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I am writing in this book, Opus 88 (2011)

  1. A gift of paper
  2. Secret meetings
  3. Language of women
  4. I see the word ‘storm’
  5. It is getting dark

I am writing in this book was composed in 2011 and was commissioned by Halcyon, who gave its first performance at the Verbrugghen Hall, Sydney Conservatorium of Music on 18th September 2011. The work is about 17 minutes duration and is made up of settings of five songs in English on texts from the tenth century The Pillow Book by Sei Shonagon adapted by the composer. The scoring of the work is for soprano, mezzo-soprano, cello, double bass, percussion, harp and piano and was written in close collaboration with Halcyon’s singers, Alison Morgan and Jenny Duck- Chong, with the assistance of an Artist Residency from the Bundanon Trust.

In developing the work I have been interested in some of the timeless ideas and contradictions in Shonagon’s famous Japanese text. Self-conscious female allure contrasted with powerlessness and anger, the malevolent and liberating force of language, and the sensual and material world sitting in contrast to the artist’s inner life. The Pillow Book consists of a diary of anecdotes, often quite quirky and poetic lists, and contemporary literary accounts written over a period of many years. The diary was written on paper given to Shonagon by the Empress in whose court she served. As a diarist, Shonagon seems to exemplify the artist’s continual paradox – wanting artistic privacy but working in a form that is inherently destined to be public. So it is not surprising that many have been drawn to her work over the centuries and seen in it a mirror for the contemporary world as well as a unique insight into feudal Japan.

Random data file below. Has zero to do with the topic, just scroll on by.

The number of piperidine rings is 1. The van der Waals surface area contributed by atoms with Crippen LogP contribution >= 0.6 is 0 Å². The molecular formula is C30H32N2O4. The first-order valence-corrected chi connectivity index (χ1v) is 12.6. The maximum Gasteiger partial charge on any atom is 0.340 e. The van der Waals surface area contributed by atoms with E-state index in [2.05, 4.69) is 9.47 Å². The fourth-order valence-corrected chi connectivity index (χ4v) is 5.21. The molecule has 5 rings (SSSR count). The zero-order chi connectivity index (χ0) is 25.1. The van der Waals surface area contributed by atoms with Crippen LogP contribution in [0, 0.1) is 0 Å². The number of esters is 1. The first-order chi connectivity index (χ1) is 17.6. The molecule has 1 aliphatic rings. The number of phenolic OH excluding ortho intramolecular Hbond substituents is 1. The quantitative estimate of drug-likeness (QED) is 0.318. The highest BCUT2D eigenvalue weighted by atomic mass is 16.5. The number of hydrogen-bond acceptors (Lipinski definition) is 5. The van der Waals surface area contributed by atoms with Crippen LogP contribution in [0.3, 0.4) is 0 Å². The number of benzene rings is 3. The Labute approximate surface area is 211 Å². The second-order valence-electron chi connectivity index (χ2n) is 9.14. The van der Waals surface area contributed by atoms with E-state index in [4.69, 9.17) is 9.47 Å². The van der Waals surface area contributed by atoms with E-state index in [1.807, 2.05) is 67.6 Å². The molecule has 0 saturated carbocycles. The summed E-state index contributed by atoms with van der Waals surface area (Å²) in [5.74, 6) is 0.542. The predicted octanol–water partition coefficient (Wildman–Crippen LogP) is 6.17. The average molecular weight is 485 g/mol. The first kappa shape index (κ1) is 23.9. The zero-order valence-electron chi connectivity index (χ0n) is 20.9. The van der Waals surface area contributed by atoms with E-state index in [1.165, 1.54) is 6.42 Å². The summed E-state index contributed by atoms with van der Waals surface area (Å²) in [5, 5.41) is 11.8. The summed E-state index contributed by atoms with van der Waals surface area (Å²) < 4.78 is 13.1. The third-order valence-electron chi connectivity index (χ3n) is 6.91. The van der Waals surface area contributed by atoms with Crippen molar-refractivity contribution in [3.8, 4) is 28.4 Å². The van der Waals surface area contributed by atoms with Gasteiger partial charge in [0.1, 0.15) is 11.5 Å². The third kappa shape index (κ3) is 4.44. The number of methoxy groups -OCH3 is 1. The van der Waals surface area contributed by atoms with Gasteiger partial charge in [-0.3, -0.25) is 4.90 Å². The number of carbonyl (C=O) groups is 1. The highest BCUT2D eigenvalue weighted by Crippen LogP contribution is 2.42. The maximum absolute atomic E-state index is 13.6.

My work charts Shonagon’s growth as a woman and a diarist from enthusiastic and naïve in the first song, through three songs that show her world and range of interests, to a final song steeped in the bitterness and dissolution of old age. The texts for the songs are in some cases overlapping combinations of different parts of the original.

c. Andrew Schultz, 2011



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